· Can’t Function Without Benzos
Many people who are addicted to benzodiazepines also suffer from anxiety, depression, or other mental health disorders. As a result, they may believe that they can’t function without the drug. However, with proper treatment, it is possible to manage your mental health without benzodiazepines. In fact, getting off benzos can be an important step in recovery from mental illness. Benzodiazepine withdrawal can be tough, but it’s not impossible.
After Benzodiazepine Detox
Making the decision to detox from benzos is a big first step in taking control of your life and your health. However, benzodiazepine detox is only the first step on the road to successful recovery. After you’ve detoxed, you should strongly consider entering a residential treatment program or an outpatient facility to help you through the next stage of your journey. Here’s why:
Treatment will give you the tools you need to stay off benzos
When you’re in treatment, you’ll learn about the triggers that led you to abuse benzos in the first place. You’ll learn how to identify those triggers and how to avoid them in the future. In other words, treatment will give you the skills and knowledge you need to stay off benzos for the long haul.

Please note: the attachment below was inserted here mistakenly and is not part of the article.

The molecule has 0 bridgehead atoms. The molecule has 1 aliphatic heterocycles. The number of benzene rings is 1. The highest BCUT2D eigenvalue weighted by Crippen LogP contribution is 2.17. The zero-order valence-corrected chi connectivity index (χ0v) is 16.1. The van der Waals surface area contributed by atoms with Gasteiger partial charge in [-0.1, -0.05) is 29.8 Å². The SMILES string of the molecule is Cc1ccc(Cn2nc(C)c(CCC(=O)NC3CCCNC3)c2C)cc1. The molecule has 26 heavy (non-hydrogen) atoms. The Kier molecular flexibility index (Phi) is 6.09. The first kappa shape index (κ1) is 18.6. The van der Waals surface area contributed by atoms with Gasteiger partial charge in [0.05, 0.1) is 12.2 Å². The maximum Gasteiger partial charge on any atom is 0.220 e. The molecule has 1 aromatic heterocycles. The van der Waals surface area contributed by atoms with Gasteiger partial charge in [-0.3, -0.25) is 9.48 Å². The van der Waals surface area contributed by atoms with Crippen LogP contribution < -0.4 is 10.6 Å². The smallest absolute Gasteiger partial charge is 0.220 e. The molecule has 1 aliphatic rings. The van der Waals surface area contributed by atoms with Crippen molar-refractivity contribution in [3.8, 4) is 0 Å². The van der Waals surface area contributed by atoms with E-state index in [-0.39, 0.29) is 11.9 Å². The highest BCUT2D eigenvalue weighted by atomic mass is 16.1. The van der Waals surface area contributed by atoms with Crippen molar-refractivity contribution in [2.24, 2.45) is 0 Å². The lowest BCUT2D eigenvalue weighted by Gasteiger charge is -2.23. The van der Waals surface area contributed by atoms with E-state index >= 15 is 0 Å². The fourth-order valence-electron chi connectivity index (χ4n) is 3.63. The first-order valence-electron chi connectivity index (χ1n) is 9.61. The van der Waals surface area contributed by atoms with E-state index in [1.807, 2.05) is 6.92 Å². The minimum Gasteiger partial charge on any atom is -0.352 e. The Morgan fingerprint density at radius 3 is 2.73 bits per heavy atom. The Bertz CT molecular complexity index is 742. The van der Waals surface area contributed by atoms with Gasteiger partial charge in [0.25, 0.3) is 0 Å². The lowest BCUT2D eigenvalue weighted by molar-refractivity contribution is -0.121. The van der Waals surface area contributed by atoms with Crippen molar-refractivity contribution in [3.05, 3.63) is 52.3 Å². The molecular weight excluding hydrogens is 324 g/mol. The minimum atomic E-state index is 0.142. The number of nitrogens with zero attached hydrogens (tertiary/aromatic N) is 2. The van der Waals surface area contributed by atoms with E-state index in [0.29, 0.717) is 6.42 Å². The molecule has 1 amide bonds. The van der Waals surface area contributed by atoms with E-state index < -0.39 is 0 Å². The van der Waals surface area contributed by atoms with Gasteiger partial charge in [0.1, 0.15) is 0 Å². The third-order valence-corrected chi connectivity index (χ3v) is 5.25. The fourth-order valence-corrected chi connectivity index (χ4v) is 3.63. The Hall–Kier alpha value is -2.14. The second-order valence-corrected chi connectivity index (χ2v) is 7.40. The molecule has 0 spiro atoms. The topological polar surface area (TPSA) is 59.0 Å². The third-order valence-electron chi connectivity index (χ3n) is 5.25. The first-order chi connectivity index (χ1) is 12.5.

Treatment will help you rebuild your life.
Treatment is not just about not using drugs; it’s also about rebuilding your life. You’ll have time to focus on your relationships, your career, and your goals for the future. You’ll also receive support and guidance from counselors and therapists who have been through what you’re going through and who can help you get back on track.
Treatment will give you a sense of community.
In rehab, you’ll be surrounded by people who are going through the same thing as you are. This sense of community can be invaluable during the beginning phases of recovery. Knowing that there are others who understand what you’re going through can make all the difference in sticking with your recovery plan.
Let Us Help with Benzodiazepines Now
Benzo detox is a big accomplishment, but it’s only the first step on the road to recovery. Icarus Behavioral Health in Nevada has a dedicated team of professionals who will work with you to find the best treatment option for you and get you started on your road to long-term recovery. Contact us today for help.